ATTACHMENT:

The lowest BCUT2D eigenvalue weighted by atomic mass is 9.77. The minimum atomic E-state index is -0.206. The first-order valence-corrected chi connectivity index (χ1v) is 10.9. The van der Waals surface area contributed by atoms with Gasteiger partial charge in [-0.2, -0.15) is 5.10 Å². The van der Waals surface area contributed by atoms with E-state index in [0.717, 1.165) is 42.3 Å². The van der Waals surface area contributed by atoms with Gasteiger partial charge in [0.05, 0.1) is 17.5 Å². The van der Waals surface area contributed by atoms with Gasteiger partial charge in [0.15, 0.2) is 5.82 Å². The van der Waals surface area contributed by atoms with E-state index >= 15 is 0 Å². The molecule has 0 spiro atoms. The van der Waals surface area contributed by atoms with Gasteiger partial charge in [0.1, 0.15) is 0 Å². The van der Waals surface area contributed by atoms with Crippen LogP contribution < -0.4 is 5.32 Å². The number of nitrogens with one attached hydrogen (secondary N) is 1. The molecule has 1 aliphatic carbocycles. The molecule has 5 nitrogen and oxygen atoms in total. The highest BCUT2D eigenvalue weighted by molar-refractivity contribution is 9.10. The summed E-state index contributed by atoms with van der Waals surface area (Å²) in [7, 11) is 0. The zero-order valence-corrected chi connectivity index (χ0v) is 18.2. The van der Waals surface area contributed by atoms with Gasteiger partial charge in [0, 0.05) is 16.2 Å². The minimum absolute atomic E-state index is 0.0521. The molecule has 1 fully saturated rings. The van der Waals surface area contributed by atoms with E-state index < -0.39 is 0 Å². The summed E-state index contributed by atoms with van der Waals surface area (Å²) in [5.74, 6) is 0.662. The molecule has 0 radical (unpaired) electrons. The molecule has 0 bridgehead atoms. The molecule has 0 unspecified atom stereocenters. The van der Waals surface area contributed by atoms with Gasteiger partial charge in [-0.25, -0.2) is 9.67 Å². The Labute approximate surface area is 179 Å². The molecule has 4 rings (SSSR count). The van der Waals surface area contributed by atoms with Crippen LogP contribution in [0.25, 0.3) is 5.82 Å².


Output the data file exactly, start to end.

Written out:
The lowest BCUT2D eigenvalue weighted by atomic mass is 9.77. The minimum atomic E-state index is -0.206. The first-order valence-corrected chi connectivity index (χ1v) is 10.9. The van der Waals surface area contributed by atoms with Gasteiger partial charge in [-0.2, -0.15) is 5.10 Å². The van der Waals surface area contributed by atoms with E-state index in [0.717, 1.165) is 42.3 Å². The van der Waals surface area contributed by atoms with Gasteiger partial charge in [0.05, 0.1) is 17.5 Å². The van der Waals surface area contributed by atoms with Gasteiger partial charge in [0.15, 0.2) is 5.82 Å². The van der Waals surface area contributed by atoms with E-state index >= 15 is 0 Å². The molecule has 0 spiro atoms. The van der Waals surface area contributed by atoms with Gasteiger partial charge in [0.1, 0.15) is 0 Å². The van der Waals surface area contributed by atoms with Crippen LogP contribution < -0.4 is 5.32 Å². The number of nitrogens with one attached hydrogen (secondary N) is 1. The molecule has 1 aliphatic carbocycles. The molecule has 5 nitrogen and oxygen atoms in total. The highest BCUT2D eigenvalue weighted by molar-refractivity contribution is 9.10. The summed E-state index contributed by atoms with van der Waals surface area (Å²) in [7, 11) is 0. The zero-order valence-corrected chi connectivity index (χ0v) is 18.2. The van der Waals surface area contributed by atoms with Gasteiger partial charge in [0, 0.05) is 16.2 Å². The minimum absolute atomic E-state index is 0.0521. The molecule has 1 fully saturated rings. The van der Waals surface area contributed by atoms with E-state index < -0.39 is 0 Å². The summed E-state index contributed by atoms with van der Waals surface area (Å²) in [5.74, 6) is 0.662. The molecule has 0 radical (unpaired) electrons. The molecule has 0 bridgehead atoms. The molecule has 0 unspecified atom stereocenters. The van der Waals surface area contributed by atoms with Gasteiger partial charge in [-0.25, -0.2) is 9.67 Å². The Labute approximate surface area is 179 Å². The molecule has 4 rings (SSSR count). The van der Waals surface area contributed by atoms with Crippen LogP contribution in [0.25, 0.3) is 5.82 Å².